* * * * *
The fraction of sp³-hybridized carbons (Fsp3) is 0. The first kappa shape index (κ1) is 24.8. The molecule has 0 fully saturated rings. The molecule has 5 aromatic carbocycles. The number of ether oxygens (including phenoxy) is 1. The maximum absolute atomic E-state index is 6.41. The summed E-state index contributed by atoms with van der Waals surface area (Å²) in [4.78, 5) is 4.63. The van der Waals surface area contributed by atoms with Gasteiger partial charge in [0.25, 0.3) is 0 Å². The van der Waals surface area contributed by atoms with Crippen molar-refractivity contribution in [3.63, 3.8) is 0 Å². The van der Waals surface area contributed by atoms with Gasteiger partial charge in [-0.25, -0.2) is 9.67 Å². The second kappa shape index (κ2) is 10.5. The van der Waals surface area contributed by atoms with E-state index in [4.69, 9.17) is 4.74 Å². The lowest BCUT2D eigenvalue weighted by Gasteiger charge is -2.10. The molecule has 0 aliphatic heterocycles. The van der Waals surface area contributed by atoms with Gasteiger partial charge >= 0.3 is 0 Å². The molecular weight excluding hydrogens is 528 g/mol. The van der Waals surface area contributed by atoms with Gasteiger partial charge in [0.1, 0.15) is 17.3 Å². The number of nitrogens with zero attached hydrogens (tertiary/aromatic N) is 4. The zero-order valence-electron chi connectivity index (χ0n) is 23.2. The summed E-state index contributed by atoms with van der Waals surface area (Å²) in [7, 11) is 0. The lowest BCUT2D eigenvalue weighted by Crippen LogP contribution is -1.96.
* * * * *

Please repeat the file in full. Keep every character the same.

The fraction of sp³-hybridized carbons (Fsp3) is 0. The first kappa shape index (κ1) is 24.8. The molecule has 0 fully saturated rings. The molecule has 5 aromatic carbocycles. The number of ether oxygens (including phenoxy) is 1. The maximum absolute atomic E-state index is 6.41. The summed E-state index contributed by atoms with van der Waals surface area (Å²) in [4.78, 5) is 4.63. The van der Waals surface area contributed by atoms with Gasteiger partial charge in [0.25, 0.3) is 0 Å². The van der Waals surface area contributed by atoms with Crippen molar-refractivity contribution in [3.63, 3.8) is 0 Å². The van der Waals surface area contributed by atoms with Gasteiger partial charge in [-0.25, -0.2) is 9.67 Å². The second kappa shape index (κ2) is 10.5. The van der Waals surface area contributed by atoms with E-state index in [4.69, 9.17) is 4.74 Å². The lowest BCUT2D eigenvalue weighted by Gasteiger charge is -2.10. The molecule has 0 aliphatic heterocycles. The van der Waals surface area contributed by atoms with Gasteiger partial charge >= 0.3 is 0 Å². The molecular weight excluding hydrogens is 528 g/mol. The van der Waals surface area contributed by atoms with Gasteiger partial charge in [0.1, 0.15) is 17.3 Å². The number of nitrogens with zero attached hydrogens (tertiary/aromatic N) is 4. The zero-order valence-electron chi connectivity index (χ0n) is 23.2. The summed E-state index contributed by atoms with van der Waals surface area (Å²) in [7, 11) is 0. The lowest BCUT2D eigenvalue weighted by Crippen LogP contribution is -1.96.